Genie Bouchard’s Oz Open is over

MELBOURNE – Genie Bouchard’s Australian Open is over in the third round.

But she can’t say she didn’t have her chances, multiple chances, to go further.

Bouchard’s 6-4, 3-6, 7-5 loss to American Coco Vandeweghe came down to a few points towards the end of the third set, after more than two hours of play and several opportunities for the 22-year-old Canadian to put the match out of reach.

“Serving up a break in the third set, having many game points, I think, in my (4-3) game. You know, I can’t let that slip away. I felt like a lot of times in the point I was on my heels a little bit and not really moving up to the ball enough. You know, I think (I was) too caught up in the moment on a couple of those points,” a disappointed Bouchard said.

The Canadian had more trouble holding serve than her American opponent in the first set and ultimately, at 3-3, Bouchard gifted her the break with a double fault that wasn’t even close to the line. It was enough.

The second set went the other way in large part due to one of those moments the 25-year-old Californian has trouble avoiding. With her talent level, her all-court game, Vandweghe wouldn’t need much to be consistent top-10 material the way the WTA Tour is these days. And yet she has never gotten close; her career best of No. 29 came last summer and she currently sits at No. 35.

A superb athlete, Vandeweghe has a huge serve, a tough kicker for a second serve, big groundstrokes and an ability and willingness to serve and volley that few on the women’s Tour have these days.

But after a snarky exchange with chair umpire Juan Zhang in which she mocked her for allowing Bouchard all kinds of time to make a challenge while turning down her own, she lost focus and dropped back-to-back double faults, going from 30-all on her own serve to a break and an 0-2 deficit in the second set.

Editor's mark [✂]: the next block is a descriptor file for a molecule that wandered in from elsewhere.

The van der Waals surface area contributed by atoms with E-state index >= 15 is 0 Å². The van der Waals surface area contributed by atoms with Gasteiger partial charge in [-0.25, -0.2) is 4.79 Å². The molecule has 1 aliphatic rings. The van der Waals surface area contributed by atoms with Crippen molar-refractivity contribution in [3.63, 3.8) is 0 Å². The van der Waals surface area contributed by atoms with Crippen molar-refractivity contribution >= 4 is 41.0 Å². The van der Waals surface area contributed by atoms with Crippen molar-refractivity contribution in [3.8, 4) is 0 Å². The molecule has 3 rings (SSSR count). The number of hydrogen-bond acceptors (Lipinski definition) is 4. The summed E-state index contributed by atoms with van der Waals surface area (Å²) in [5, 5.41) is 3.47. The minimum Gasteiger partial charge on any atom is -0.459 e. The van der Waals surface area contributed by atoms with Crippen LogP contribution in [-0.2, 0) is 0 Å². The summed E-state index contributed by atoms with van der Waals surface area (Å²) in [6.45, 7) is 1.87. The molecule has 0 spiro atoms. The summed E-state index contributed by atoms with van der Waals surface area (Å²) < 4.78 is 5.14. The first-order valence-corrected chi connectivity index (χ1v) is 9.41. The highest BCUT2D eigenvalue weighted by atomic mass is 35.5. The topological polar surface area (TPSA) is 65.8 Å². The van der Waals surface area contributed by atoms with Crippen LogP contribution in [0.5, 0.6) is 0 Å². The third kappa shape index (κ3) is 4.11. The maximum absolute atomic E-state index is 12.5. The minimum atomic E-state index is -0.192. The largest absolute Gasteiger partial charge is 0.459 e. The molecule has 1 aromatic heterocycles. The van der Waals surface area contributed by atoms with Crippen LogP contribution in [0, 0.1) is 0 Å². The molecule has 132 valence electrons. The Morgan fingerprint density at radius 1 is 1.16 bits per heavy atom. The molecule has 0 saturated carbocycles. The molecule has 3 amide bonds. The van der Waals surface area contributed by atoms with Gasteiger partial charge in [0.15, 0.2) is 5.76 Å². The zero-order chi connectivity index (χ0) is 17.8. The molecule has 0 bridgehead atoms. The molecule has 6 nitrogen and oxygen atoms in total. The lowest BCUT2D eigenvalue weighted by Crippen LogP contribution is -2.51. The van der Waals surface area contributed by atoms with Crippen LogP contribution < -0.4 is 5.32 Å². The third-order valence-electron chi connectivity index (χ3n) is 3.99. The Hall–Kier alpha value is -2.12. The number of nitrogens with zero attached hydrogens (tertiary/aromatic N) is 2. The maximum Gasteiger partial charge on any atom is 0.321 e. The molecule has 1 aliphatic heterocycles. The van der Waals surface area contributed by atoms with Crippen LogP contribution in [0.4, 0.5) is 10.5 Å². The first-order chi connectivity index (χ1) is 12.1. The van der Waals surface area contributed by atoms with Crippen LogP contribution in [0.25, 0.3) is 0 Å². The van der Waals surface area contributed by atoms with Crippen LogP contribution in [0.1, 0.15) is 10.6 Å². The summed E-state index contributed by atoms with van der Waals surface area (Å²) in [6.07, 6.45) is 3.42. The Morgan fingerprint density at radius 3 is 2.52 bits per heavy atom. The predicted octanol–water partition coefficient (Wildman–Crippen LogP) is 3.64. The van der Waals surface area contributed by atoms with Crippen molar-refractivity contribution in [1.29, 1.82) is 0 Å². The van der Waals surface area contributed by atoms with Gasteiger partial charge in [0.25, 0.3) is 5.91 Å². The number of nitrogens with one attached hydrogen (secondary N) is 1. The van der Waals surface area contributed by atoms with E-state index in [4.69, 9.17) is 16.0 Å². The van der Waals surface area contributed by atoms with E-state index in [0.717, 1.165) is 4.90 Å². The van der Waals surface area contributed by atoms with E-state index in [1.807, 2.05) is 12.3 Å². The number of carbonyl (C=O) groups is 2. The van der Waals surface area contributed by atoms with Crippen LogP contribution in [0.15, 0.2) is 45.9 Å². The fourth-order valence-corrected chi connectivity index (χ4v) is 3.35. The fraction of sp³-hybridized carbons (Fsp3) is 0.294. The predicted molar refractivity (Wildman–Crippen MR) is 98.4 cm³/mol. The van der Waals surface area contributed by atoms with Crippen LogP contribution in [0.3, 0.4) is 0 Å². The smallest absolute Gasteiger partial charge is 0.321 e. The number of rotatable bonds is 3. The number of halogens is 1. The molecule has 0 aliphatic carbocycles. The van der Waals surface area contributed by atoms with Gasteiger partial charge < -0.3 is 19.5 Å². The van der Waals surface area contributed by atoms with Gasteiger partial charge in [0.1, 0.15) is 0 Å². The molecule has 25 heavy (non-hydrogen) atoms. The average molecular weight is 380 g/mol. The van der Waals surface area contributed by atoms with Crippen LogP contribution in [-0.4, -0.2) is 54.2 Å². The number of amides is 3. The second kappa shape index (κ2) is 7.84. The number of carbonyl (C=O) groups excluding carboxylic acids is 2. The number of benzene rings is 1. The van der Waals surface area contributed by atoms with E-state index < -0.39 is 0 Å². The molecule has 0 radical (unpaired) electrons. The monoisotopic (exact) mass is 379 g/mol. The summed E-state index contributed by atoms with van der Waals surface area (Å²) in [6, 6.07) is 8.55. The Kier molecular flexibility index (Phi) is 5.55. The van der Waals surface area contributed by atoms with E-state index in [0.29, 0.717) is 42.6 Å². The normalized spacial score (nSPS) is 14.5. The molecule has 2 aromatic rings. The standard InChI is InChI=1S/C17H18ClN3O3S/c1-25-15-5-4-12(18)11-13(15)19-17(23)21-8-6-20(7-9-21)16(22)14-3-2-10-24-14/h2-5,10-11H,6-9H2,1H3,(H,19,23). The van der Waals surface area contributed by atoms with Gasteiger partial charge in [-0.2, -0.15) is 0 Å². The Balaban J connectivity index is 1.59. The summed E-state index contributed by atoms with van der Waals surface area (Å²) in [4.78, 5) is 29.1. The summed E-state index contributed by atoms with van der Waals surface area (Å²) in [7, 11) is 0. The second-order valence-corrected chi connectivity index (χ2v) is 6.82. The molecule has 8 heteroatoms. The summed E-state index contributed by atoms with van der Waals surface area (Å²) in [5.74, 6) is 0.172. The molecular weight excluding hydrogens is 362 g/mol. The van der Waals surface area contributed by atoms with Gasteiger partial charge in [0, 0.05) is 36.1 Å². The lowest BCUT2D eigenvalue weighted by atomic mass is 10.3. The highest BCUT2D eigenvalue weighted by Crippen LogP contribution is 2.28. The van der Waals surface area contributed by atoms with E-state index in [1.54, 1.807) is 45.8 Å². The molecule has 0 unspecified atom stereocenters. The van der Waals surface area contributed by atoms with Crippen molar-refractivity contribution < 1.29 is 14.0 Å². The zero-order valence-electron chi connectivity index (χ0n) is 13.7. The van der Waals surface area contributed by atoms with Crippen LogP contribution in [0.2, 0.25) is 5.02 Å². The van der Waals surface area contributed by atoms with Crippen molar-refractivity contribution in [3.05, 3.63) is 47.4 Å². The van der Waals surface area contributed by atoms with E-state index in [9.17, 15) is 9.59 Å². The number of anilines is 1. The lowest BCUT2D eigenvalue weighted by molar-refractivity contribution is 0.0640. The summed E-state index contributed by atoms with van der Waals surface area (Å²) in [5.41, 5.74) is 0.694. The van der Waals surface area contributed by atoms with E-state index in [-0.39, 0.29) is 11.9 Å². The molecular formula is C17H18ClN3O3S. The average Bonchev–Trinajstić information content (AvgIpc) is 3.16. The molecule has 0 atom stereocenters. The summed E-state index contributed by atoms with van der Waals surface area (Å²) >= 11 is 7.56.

Bouchard made that stand up, with especially tough holds in the third and fifth games. She seemed to have all the momentum, with Vandeweghe muttering, chastising herself, dropping a few choice expletives and otherwise going off the boil, as they say down here.

Out of seemingly nowhere, Bouchard broke Vandeweghe at love to start the third. But then, the legs got a little wooden. She said afterwards that she wasn’t tired mentally or physically. She spoke of the number of matches played in a row against qualify opponents, now for the second straight week, and the cumulative effect that has now that she’s so out of practice doing it after two seasons of sub-par results by her standards.

She also said that perhaps she was half-expecting more pace than Vandeweghe was actually delivering. As a result, the Canadian backed off the baseline a little bit, didn’t get up to the ball when she needed to, and allowed Vandeweghe to do what she needs to do, which is basically what Bouchard needs to do, which is to dictate the points.

She ceded just enough ground in the territorial battle to make the difference.